“Caetano Veloso, Milton Nascimento, a lot of huge Brailian stars are represented on that compilation; hearing that for the first time was like discovering the Beatles, Joni Mitchell, Bob Dylan, Leonard Cohen. I listened to that CD for years and gradually became more familiar with all the different artists on it,” she says. “Over time, Brazilian music became more popular in the states, and a lot of my DJ friends collect the original vinyl, so I got to hear the albums that the singles came from – so much amazing music. My love of Brazilian music has just continued to grow.” 

As her fascination with Brazilian music and culture flourished, she decided to travel to the country to play some shows and became acquainted with drummer and percussionist Mauricio Takara.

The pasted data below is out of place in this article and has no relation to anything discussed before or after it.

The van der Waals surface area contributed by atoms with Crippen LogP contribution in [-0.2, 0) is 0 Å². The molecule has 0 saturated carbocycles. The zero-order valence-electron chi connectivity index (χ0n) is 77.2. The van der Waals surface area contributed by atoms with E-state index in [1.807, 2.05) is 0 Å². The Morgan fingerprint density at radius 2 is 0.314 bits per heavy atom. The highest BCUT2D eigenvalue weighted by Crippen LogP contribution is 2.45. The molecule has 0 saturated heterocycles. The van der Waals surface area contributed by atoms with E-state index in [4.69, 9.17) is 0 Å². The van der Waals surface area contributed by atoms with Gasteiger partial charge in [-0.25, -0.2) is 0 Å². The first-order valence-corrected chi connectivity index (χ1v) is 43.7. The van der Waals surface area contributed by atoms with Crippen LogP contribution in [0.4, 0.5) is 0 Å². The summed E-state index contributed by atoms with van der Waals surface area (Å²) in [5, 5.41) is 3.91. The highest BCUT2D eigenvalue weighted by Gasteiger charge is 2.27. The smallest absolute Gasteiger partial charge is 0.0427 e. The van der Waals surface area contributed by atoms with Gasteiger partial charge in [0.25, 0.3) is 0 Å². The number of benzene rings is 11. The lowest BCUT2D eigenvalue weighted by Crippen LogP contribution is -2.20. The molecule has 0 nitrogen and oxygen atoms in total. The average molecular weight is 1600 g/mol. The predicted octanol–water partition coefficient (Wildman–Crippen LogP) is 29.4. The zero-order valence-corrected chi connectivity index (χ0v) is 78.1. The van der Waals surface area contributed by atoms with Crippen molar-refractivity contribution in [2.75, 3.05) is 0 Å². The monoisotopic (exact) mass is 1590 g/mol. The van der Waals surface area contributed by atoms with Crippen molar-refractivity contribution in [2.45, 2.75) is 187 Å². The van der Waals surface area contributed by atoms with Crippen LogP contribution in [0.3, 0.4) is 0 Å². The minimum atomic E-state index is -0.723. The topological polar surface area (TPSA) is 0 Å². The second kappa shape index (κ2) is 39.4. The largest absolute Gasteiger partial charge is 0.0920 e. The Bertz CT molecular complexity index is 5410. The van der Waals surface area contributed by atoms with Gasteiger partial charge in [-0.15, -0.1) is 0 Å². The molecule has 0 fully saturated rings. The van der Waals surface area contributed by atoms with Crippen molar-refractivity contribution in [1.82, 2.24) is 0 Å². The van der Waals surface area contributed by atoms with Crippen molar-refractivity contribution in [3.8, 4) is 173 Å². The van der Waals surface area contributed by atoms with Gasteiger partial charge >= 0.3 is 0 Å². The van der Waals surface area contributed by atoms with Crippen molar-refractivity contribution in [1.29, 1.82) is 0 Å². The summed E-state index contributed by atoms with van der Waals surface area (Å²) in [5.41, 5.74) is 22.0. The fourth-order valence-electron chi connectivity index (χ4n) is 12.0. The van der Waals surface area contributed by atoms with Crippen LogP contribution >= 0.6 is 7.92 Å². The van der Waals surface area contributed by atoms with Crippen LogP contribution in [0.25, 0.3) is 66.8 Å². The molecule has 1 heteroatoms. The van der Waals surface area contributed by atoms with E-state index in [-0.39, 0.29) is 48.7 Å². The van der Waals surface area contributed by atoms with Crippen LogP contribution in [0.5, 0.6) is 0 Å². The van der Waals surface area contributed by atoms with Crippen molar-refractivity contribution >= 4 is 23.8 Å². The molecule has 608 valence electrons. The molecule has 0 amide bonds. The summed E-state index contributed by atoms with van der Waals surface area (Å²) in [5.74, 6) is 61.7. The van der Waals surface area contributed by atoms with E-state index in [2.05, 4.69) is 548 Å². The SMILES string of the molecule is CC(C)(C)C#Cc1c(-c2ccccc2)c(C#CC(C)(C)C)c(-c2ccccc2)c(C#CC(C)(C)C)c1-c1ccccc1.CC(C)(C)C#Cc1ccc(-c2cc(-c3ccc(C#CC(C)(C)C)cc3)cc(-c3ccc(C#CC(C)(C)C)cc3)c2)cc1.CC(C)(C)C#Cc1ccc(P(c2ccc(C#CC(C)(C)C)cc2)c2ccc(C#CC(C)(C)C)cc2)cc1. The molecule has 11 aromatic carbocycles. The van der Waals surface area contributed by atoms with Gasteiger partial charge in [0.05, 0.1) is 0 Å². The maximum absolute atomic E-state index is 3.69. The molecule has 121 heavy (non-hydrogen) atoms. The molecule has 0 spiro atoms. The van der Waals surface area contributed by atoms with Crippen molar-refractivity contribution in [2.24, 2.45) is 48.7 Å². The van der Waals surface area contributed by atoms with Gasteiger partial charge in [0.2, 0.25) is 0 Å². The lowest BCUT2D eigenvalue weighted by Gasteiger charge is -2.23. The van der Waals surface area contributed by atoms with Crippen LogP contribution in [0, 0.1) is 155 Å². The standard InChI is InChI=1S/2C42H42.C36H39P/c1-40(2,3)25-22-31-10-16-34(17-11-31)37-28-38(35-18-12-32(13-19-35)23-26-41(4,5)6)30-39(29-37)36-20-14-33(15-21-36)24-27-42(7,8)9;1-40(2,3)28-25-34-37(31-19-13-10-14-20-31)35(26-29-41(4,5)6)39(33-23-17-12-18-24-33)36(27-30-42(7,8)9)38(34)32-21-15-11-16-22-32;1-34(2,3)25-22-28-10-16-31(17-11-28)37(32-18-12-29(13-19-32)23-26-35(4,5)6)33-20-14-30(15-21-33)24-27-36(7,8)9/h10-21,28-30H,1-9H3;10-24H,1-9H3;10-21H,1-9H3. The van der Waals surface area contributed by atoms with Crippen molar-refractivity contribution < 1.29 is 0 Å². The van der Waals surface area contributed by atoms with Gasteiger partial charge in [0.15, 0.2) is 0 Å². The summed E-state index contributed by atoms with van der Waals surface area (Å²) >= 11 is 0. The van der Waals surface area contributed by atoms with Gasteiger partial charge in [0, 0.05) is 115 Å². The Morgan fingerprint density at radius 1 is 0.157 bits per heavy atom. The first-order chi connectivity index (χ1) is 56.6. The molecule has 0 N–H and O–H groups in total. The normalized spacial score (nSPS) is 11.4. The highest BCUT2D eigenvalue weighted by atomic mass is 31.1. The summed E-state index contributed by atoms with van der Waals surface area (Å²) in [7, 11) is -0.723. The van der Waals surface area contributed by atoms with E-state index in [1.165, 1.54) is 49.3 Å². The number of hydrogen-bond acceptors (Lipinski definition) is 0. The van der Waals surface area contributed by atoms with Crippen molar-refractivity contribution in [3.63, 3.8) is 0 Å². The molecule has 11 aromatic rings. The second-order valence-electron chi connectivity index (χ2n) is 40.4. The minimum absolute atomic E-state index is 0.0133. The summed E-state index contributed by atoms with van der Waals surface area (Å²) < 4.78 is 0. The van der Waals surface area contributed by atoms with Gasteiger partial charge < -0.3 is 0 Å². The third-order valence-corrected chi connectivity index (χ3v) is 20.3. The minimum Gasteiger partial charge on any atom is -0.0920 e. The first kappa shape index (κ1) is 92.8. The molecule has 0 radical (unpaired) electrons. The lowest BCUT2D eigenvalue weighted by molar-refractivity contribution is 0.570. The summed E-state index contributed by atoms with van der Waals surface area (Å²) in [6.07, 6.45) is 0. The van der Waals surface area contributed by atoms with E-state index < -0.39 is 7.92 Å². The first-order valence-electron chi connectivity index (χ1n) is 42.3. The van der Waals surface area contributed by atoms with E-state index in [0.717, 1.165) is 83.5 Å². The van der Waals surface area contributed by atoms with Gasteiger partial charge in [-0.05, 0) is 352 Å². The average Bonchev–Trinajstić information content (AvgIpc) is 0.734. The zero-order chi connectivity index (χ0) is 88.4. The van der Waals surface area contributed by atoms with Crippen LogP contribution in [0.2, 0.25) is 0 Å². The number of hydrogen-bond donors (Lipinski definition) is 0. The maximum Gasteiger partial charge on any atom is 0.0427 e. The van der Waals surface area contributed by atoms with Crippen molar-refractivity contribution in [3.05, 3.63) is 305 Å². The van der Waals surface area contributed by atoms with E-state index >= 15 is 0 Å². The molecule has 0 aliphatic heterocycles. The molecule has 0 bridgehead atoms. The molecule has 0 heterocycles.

“I got to play at Circo Voador, this amazing venue in Rio opening for Marcelo Camelo who is like the Beck of Brazil just by chance. Immediately, I was so accepted by all the people I met in Mauricio’s community. They would be surprised that I wasn’t from São Paulo, while here in Los Angeles, it’s the opposite. People are always asking me where I’m from,” she laughs. “I felt so accepted in Brazil, and it started to be less of the ‘other.’ I spent six weeks there, went back later that year and made lifelong friends.”

Upon returning from that first trip to Brazil in 2009, Mia began working on material inspired by the culture with guitarist and arranger Fabiano do Nascimento. After going back to Brazil last November to work on a track, “Jardim do Amor,” with Takara for the Red Hot + Bach compilation that released this summer, Mia finally found the perfect place to record the songs she and do Nascimento had been putting together for the past four years.